Great American Stories

Love at first crunch How crickets could be
the future of food

I never expected crickets to be my gateway bug.

Eleven years ago, a series of health concerns forced me to leave my carnivorous ways behind. Since then, I've been one of those annoying people to dine with, vacillating between being vegan and vegetarian before finally landing in the world of pescatarianism. (That's fish to you.)

This dietary shift took me down the food chain rabbit hole -- and I was shocked by what I found. What began as a mandate from my doctors, the whole no-meat thing, suddenly took on philosophical and moral significance.

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Great American Stories is an occasional series on the unexpected places and unforgettable characters that help define the country.

Food security is at major risk. Nine billion people will occupy our planet by 2050. To meet the demands of this growing population, the U.N. estimates that food production will need to nearly double in the developing world by then.

Already nearly 1 in 9 people is undernourished. How can we possibly feed a growing population when we can't even adequately feed 7.5 billion people? While there's sure to be no silver bullet, it's clear we need to find alternative solutions to conventional livestock and protein sources.

Enter insects, the protein of the future.

About 2,000 species of bugs are edible, and an estimated 2 billion people eat them on a regular basis. Only in Western countries, it seems, does the ick factor dominate. But why the aversion? What do these 2 billion people know that we don't?

Turns out bugs are good for us. And the planet.

Take crickets: Their protein levels are comparable to beef but with a substantially lower ecological footprint. A hundred grams of beef typically yields 21 grams of protein. For crickets, it's between 18 and 27 grams.

Crickets also require far fewer resources. They are twice as efficient as chickens at converting feed to meat, and 12 times more efficient than cattle. Their water and land requirements are a mere fraction of those required for cows. They also produce 100 times less greenhouse gases and have high levels of calcium and iron. Serious food for thought.

The more I read, the more sense it made: We should all be eating bugs. But making sense on paper is one thing. I wanted to put my taste buds to the test.

Bitty Foods and All Things Bugs are among the startups trying to make insects palatable to U.S. consumers. They grind up crickets and turn them into a protein powder, which ends up as an ingredient in bars, shakes, cookies, chips, you name it. In powder form, there's no visual barrier to overcome, and if you don't read the label, you wouldn't even know you are eating bugs -- which makes them easier to swallow.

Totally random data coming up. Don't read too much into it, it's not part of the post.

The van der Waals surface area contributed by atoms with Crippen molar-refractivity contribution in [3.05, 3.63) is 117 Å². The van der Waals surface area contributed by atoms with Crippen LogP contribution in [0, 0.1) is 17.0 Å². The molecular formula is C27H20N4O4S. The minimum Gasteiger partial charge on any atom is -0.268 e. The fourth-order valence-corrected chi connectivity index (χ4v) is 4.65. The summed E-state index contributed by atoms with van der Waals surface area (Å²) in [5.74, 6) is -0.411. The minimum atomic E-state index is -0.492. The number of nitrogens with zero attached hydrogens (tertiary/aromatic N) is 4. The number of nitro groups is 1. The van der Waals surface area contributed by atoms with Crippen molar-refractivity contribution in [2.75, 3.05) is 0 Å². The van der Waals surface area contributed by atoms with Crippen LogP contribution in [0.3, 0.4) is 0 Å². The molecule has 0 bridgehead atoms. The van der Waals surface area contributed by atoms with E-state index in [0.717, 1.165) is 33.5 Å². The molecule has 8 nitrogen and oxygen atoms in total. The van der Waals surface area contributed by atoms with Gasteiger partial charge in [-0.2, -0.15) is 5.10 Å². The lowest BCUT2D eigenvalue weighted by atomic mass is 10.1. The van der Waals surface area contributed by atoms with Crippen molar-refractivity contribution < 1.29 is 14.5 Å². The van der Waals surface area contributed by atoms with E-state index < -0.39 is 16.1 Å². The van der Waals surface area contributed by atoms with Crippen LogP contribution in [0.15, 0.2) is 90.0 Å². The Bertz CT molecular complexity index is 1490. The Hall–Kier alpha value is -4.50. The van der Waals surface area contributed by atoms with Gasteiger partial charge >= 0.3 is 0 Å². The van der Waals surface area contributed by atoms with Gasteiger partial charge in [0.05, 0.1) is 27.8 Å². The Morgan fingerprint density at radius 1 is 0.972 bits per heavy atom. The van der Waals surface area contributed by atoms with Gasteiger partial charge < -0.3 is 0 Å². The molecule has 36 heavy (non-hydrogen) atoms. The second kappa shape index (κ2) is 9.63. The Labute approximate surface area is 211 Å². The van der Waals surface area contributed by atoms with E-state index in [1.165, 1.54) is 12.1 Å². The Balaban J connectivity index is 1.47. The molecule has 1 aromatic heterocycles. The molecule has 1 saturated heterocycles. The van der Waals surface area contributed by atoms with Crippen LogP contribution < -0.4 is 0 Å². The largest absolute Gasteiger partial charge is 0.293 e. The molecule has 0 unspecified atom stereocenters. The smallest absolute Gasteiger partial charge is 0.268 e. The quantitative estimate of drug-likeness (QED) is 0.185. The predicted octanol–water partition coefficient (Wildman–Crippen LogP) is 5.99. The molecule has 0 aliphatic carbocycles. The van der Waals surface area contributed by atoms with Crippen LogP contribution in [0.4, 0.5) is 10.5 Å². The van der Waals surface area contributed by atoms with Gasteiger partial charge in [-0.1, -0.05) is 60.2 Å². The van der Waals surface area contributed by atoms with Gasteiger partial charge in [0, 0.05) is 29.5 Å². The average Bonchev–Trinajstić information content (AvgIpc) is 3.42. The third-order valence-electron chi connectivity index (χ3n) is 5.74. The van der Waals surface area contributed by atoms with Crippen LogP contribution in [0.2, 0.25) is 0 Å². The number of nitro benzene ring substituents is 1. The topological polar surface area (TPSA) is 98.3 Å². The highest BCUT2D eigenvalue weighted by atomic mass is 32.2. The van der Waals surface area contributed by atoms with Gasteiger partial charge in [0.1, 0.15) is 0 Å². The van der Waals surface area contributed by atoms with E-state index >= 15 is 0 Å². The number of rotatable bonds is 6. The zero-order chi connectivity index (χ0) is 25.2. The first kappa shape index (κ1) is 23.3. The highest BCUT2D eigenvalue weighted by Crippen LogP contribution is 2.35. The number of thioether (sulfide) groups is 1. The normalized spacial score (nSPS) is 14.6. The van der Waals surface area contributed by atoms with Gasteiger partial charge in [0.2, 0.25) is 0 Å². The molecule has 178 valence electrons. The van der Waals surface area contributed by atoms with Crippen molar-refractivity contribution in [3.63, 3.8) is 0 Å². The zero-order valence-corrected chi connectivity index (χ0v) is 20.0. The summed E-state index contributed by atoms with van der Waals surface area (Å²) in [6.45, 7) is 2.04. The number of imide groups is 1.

But I didn't want to take the easy way out. If I was going to do this, I was going to go whole bug.

First stop: The Black Ant, an eatery in New York's East Village "focusing on the traditional and uniquely sourced ingredients of Mexico" -- including insects. Chef Mario Hernandez says bugs are a staple of his homeland's cuisine. Eating them was just part of his daily life there -- if not an occasional extravagance. Agave worms can go for $200 a pound.

After kicking off my gastronomy experiment with some liquid courage -- a mezcal-based drink that included ant salt -- I suddenly felt like I could stomach anything. And I did: Guacamole with ants. Soup with crickets. Tacos with grasshoppers.

I left feeling fearless but later realized I'd kind of cheated. The strong Mexican flavors had overpowered the taste of bugs. If I couldn't tell I was eating bugs (except maybe for the crunch), how did I know I liked them?

So the journey continued -- from New York City to Youngstown, Ohio, where Kevin Bachhuber runs Big Cricket Farms.

Operating out of a warehouse on the side of a highway in this Rust Belt city, Bachhuber sells crickets to restaurants -- which serve them whole -- and companies that turn them into flour.

His operation is simple, small and essentially portable. The crickets are housed in open tubs. At one point hundreds of them were crawling up my arm. I was squealing with fear and excitement -- and also because it tickled. A lot.

Now it was time to go to from farm to table.

At Suzie's Dogs & Drafts, a local restaurant that Bachhuber supplies, I proceeded to eat what seemed like hundreds of crickets. Some of them as condiments on dishes, others I just popped in my mouth plain and whole. They tasted a bit like the farm smelled -- nutty and grainy.

I haven't had them whole since, but that's not for lack of desire. I'd jump at the chance to order them, but they're not prevalent on New York City menus -- at least not yet. I'd also want to find a willing dining companion first.

For the time being, I'm eating protein bars with cricket flour and having no qualms about it.

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